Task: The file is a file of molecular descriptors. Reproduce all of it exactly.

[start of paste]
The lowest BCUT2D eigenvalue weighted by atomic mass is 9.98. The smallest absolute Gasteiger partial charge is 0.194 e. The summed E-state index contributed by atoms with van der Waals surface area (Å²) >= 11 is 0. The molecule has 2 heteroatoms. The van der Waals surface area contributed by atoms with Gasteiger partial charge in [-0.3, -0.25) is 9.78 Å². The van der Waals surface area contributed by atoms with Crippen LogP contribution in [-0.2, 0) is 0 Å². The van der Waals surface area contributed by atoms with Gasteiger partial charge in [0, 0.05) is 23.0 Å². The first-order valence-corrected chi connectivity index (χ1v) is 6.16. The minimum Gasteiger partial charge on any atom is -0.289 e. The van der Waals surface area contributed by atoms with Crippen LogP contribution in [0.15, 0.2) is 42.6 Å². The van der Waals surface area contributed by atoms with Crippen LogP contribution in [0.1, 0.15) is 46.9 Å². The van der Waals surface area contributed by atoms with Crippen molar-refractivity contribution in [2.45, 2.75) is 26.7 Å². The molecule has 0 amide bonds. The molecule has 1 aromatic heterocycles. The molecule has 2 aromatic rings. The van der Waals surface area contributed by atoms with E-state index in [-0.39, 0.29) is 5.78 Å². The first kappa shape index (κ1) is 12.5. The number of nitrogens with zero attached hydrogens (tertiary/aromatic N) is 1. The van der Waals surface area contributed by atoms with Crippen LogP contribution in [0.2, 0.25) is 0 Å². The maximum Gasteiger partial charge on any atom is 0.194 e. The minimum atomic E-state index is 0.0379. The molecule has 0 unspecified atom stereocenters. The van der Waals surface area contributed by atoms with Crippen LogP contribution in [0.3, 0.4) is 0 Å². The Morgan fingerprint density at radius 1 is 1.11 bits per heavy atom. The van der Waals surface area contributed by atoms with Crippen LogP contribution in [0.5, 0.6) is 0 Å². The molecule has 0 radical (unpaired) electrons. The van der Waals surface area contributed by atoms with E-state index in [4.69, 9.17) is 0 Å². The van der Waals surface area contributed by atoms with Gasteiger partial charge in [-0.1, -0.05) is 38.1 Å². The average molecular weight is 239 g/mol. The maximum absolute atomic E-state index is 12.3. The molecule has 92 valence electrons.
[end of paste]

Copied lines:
The lowest BCUT2D eigenvalue weighted by atomic mass is 9.98. The smallest absolute Gasteiger partial charge is 0.194 e. The summed E-state index contributed by atoms with van der Waals surface area (Å²) >= 11 is 0. The molecule has 2 heteroatoms. The van der Waals surface area contributed by atoms with Gasteiger partial charge in [-0.3, -0.25) is 9.78 Å². The van der Waals surface area contributed by atoms with Crippen LogP contribution in [-0.2, 0) is 0 Å². The van der Waals surface area contributed by atoms with Gasteiger partial charge in [0, 0.05) is 23.0 Å². The first-order valence-corrected chi connectivity index (χ1v) is 6.16. The minimum Gasteiger partial charge on any atom is -0.289 e. The van der Waals surface area contributed by atoms with Crippen LogP contribution in [0.15, 0.2) is 42.6 Å². The van der Waals surface area contributed by atoms with Crippen LogP contribution in [0.1, 0.15) is 46.9 Å². The van der Waals surface area contributed by atoms with Crippen molar-refractivity contribution in [2.45, 2.75) is 26.7 Å². The molecule has 0 amide bonds. The molecule has 1 aromatic heterocycles. The molecule has 2 aromatic rings. The van der Waals surface area contributed by atoms with E-state index in [-0.39, 0.29) is 5.78 Å². The first kappa shape index (κ1) is 12.5. The number of nitrogens with zero attached hydrogens (tertiary/aromatic N) is 1. The van der Waals surface area contributed by atoms with Crippen LogP contribution in [0.2, 0.25) is 0 Å². The maximum Gasteiger partial charge on any atom is 0.194 e. The minimum atomic E-state index is 0.0379. The molecule has 0 unspecified atom stereocenters. The van der Waals surface area contributed by atoms with Crippen LogP contribution in [0.3, 0.4) is 0 Å². The Morgan fingerprint density at radius 1 is 1.11 bits per heavy atom. The van der Waals surface area contributed by atoms with Crippen LogP contribution in [0.5, 0.6) is 0 Å². The molecule has 0 radical (unpaired) electrons. The van der Waals surface area contributed by atoms with E-state index in [4.69, 9.17) is 0 Å². The van der Waals surface area contributed by atoms with Gasteiger partial charge in [-0.1, -0.05) is 38.1 Å². The average molecular weight is 239 g/mol. The maximum absolute atomic E-state index is 12.3. The molecule has 92 valence electrons.